The principal front of the building faces north-east, and is of three storeys and five bays with a central porch on stone steps. The porch canopy is supported by paired Ionic columns, with cornice above, and paired Doric pilasters flanking the doors. The doors sit in a moulded surround with fanlight above, and are part-glazed with moulded timber panels. The central bay above the porch has a tripartite window at first-floor level with a Diocletian window above, both with stuccoed surrounds; these sit within an arched recess. There is a projecting, moulded cornice at eaves level with blocking course above. The windows on this elevation are timber sashes, mostly with flat lintels of gauged brick.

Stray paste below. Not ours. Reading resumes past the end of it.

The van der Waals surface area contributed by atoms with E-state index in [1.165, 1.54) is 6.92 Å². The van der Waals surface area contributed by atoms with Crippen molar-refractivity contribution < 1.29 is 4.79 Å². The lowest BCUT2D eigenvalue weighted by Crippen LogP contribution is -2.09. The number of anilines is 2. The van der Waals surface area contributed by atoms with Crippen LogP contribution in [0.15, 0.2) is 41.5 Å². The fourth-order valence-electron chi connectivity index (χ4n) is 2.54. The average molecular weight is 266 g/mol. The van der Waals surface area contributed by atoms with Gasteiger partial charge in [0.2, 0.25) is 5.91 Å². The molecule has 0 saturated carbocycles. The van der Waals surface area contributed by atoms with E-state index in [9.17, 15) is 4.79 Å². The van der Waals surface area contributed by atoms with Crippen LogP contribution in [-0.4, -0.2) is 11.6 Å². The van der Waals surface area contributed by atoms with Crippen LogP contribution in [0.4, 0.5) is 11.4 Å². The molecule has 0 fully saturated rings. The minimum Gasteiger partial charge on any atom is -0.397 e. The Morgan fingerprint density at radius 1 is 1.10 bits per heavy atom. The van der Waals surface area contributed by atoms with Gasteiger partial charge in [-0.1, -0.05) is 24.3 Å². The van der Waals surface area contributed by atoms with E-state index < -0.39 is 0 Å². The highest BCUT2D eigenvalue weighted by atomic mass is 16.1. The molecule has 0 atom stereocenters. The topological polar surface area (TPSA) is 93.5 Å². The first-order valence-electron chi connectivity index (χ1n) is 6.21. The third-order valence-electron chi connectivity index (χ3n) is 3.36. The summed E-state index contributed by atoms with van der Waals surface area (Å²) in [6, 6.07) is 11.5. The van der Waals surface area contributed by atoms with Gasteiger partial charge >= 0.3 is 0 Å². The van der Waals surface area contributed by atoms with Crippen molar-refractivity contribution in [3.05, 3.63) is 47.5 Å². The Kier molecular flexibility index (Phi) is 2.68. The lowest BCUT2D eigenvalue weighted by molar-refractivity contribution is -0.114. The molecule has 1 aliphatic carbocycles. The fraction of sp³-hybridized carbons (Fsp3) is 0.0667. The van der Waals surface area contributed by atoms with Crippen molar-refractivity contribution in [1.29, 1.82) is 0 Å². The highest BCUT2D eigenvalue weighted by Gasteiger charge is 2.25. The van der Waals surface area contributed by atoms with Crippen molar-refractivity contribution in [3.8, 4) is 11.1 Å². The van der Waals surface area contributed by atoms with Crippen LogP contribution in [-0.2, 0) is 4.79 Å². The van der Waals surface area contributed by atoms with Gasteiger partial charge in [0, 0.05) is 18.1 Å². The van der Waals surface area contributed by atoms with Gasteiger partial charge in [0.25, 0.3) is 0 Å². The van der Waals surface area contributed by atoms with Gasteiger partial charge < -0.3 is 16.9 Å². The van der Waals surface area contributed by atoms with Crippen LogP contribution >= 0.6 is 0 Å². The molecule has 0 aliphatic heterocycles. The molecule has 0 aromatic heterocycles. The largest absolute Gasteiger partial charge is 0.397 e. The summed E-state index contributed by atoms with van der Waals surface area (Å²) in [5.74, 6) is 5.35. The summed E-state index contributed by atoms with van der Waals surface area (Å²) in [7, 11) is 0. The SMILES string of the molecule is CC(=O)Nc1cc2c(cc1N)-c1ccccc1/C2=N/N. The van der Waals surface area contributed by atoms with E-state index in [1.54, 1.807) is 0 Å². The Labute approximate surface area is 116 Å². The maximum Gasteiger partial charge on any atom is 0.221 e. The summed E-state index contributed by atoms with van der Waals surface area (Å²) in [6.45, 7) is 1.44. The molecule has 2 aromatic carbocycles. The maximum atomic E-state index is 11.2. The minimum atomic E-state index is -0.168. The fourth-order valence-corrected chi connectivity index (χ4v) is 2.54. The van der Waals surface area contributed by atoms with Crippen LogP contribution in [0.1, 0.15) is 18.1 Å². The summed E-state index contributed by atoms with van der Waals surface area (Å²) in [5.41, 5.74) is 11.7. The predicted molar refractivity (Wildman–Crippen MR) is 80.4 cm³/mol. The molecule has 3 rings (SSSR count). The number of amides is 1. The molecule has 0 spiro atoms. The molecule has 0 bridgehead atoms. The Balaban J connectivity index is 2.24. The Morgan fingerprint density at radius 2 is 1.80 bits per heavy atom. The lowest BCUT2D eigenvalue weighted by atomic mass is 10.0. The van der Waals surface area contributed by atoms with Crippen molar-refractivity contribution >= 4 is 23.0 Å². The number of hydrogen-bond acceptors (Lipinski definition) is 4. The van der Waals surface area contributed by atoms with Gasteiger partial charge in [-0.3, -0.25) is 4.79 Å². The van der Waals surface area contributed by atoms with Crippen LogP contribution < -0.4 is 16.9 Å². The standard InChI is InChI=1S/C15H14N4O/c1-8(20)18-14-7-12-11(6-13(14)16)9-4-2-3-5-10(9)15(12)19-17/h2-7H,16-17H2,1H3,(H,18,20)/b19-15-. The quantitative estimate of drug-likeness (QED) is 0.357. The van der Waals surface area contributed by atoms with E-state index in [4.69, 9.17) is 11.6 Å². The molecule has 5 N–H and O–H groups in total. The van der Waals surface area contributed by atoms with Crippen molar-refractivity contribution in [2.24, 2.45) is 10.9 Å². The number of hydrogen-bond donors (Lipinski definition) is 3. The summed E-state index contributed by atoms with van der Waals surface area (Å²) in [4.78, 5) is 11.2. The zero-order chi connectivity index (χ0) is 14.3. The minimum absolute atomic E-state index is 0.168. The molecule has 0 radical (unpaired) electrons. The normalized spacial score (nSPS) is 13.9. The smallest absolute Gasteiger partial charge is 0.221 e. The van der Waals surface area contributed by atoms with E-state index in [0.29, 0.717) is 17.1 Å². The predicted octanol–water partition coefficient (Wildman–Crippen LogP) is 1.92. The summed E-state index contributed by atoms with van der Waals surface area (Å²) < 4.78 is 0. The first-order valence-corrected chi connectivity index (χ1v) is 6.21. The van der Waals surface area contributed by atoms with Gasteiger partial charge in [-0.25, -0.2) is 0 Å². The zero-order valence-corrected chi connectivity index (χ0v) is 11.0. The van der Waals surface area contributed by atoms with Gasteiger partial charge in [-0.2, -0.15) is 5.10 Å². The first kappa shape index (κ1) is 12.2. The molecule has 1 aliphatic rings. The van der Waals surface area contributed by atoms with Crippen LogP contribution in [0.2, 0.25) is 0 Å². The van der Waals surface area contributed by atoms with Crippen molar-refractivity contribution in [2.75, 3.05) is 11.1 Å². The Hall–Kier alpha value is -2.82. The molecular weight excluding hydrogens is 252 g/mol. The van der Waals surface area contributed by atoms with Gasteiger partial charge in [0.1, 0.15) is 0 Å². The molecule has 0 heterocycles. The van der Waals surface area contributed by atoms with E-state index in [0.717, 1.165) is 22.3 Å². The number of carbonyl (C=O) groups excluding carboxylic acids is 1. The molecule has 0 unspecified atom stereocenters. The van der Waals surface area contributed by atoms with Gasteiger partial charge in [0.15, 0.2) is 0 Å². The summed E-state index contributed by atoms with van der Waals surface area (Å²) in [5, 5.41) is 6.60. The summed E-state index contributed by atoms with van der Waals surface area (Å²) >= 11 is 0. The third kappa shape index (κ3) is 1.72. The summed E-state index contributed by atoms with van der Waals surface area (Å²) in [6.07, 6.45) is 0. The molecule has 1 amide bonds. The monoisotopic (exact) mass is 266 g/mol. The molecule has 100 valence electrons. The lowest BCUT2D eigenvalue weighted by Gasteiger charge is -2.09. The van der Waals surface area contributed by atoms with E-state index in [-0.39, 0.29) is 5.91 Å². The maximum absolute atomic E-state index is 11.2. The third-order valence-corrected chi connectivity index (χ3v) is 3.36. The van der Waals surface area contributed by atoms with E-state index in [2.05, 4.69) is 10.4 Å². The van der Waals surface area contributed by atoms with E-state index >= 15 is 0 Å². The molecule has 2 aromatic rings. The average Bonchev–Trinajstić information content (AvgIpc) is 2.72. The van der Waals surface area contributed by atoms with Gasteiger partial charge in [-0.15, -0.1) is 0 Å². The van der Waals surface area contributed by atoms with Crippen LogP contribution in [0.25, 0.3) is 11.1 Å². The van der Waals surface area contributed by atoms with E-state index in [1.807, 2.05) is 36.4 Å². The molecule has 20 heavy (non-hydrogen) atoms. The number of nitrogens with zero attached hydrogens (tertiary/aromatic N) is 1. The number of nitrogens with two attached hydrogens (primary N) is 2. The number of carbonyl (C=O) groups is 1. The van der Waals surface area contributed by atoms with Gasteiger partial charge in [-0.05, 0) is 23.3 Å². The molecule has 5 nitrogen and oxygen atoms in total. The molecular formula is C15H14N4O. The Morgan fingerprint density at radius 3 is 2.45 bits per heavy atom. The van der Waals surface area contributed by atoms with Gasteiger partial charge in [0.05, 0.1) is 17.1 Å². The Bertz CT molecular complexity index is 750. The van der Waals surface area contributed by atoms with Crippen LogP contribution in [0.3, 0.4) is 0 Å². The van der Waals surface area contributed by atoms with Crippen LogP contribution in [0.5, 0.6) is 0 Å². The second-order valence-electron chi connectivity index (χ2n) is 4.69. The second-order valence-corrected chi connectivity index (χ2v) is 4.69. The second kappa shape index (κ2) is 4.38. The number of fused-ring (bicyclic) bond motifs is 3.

There is a two-storey, brick extension to the southern elevation, with a metal fire escape stair above. The northern elevation contains a range of windows; these are mostly timber casements although there are some with leaded cames, including the large window lighting the rear stair within.

The western elevation of the building has a large extension, constructed entirely of glass, with a projecting flat roof. This projects from the rear of the original farmhouse, which itself has a modern flat roof, although the end gable and chimney stack survive. Above the glass extension are the first-floor windows of the farmhouse, three bays with timber sashes and flat brick lintels, below a projecting moulded cornice. The central bay is recessed. The return wing contains two large, flat-headed window openings.

Adjacent to the house, and linked to it by a modern single-storey extension, is an C18 threshing barn. The southern elevation of the barn contains large timber doors centrally under a brick arch, a smaller pair of timber doors to the west and a modern inserted window to the east. The brick elevation contains many ventilation holes.

INTERIOR